Nonetheless, the Court of Justice went on saying that national courts “are required to adopt all the necessary measures” and, consequently, “national courts may decide to suspend the implementation of the measure in question and order the recovery of payments already made. They may also decide to order provisional measures in order to safeguard both the interests of the parties concerned and the effectiveness of the Commission’s decision to initiate the formal examination procedure.” [paragraph 43]

Then comes the rather bizarre guidance that when national courts “entertain doubts as to whether the measure at issue constitutes State aid … or as to the validity or interpretation of the decision to initiate the formal examination procedure, national courts may seek clarification from the Commission”. [paragraph 44] What does the Court think that the Commission will say? That it started a faulty investigation or that it started without having indications that the measure constituted State aid? Paragraph 44 also appears to contradict the statements in paragraphs 38-42 [quoted above] that national courts should consider the decision of the Commission to investigate a measure as evidence of the existence of State aid. The only sensible advice that is given in the second part of paragraph 44 [not quoted here] is that if a national court has doubts as to whether a measure contains State aid it should refer a question to the Court of Justice.

What the Court of Justice could have said

In a nutshell, in this judgment the Court of Justice has laid down the rule that when the Commission formally investigates a measure, national courts must suspend the measure and even order recovery because the Commission believes that the measure contains State aid but has doubts as to its compatibility. The problem is that at this stage the Commission cannot be certain up to the required legal standard that the measure does indeed contain State aid.

What else could the Court of Justice have advised the national German court that submitted the reference for preliminary ruling? It could have said the following.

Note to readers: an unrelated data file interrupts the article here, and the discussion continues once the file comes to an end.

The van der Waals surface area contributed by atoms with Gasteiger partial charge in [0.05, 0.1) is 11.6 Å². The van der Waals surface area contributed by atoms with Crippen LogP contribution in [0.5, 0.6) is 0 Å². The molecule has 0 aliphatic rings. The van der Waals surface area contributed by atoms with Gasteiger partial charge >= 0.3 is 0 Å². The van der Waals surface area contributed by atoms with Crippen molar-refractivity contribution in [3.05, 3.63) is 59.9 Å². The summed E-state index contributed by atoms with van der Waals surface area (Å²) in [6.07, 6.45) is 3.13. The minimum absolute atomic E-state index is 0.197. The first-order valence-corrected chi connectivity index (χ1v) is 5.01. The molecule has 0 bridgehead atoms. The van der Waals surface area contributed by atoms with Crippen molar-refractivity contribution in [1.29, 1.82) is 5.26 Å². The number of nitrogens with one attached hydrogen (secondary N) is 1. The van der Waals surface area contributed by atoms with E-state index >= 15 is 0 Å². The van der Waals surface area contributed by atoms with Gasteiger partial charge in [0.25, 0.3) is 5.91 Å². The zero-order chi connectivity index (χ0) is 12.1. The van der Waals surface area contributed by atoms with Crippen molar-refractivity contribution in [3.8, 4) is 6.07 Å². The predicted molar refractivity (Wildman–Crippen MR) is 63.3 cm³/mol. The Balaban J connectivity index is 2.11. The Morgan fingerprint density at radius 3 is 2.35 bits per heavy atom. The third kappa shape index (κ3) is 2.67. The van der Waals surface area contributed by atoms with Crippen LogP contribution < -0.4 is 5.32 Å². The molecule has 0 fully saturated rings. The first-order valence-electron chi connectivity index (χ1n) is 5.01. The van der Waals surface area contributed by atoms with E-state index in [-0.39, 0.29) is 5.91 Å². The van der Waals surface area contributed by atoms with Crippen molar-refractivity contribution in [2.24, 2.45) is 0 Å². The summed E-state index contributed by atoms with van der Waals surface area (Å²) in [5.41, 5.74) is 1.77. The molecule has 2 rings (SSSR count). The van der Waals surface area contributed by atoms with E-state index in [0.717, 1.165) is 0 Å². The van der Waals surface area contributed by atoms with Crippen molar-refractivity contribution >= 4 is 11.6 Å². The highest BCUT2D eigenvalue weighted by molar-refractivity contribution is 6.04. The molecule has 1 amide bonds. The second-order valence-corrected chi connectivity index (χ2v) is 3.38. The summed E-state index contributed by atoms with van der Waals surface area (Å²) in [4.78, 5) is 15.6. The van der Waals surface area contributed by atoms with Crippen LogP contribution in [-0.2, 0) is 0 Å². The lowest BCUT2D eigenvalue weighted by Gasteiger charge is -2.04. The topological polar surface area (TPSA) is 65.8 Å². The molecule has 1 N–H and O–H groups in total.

First, the national court should stay its proceedings for the duration of the Commission investigation. If the Commission finds that there is compatible aid, then the national court should order recovery only of the interest on the amount of the aid granted. If the Commission finds that there is incompatible aid, the national court should order recovery of the whole sum of the aid, plus interest. If the Commission finds that the measure does not contain State aid, then the national court should close its own proceedings with no action. If during the period which the investigation goes on, the complaint can show that it will suffer irreparable damage, then the Court of Justice should have advised the national court to suspend the measure, but not recover the aid. Suspension should be reserved only for cases where irreparable damage is possible or likely [here the Court of Justice could have offered guidance on the magnitude of damage and on how to determine the likelihood of damage]. It should not be too easy for competitors to frustrate the investments of companies they allege to have benefitted from aid.

Lessons for public authorities, national courts and undertakings

This judgment is only partly useful. It appears at points to be contradictory. It is also hesitant to offer clear guidance. However, irrespective of the degree of its ambiguity, national authorities and national courts must comply with it. What then should national authorities and national courts understand concerning their respective roles?

If a granting authority has doubts as to whether a measure involves State aid, it is better to notify it for purposes of legal certainty. It can avoid all the unpredictability and potential trouble identified above.

If national courts deal with alleged State aid that is not the subject of investigation by the Commission, they must establish whether it is indeed State aid and, if it is, then they must suspend it and instruct recovery.

If national courts deal with alleged State aid which is already investigated by the Commission or for which the Commission starts the investigation while the court proceedings are not still open, then the national courts should presume that the measure in question constitutes State aid and order its suspension and recovery of any payments already made [provided that these options are allowed by national law]. However, if national courts have doubts as to whether the measure involves State aid, they may ask the Commission or the Court of Justice.

As for the beneficiaries of a state measure, they need to be even more vigilant that the measure does not constitute State aid. After this judgment, their risk is even greater because the moment the Commission starts investigating that measure, beneficiary undertakings may be required to repay whatever is presumed to be the amount of State aid they have received.



Phedon Nicolaides

Dr. Nicolaides was educated in the United States, the Netherlands and the United Kingdom. He has a PhD in Economics and a PhD in Law. He is professor at the University of Maastricht and the University of Nicosia. He has published extensively on European integration, competition policy and State aid. He is also on the editorial boards of several journals. Dr. Nicolaides has organised seminars and workshops in many different Member States, and has acted as consultant to several public authorities.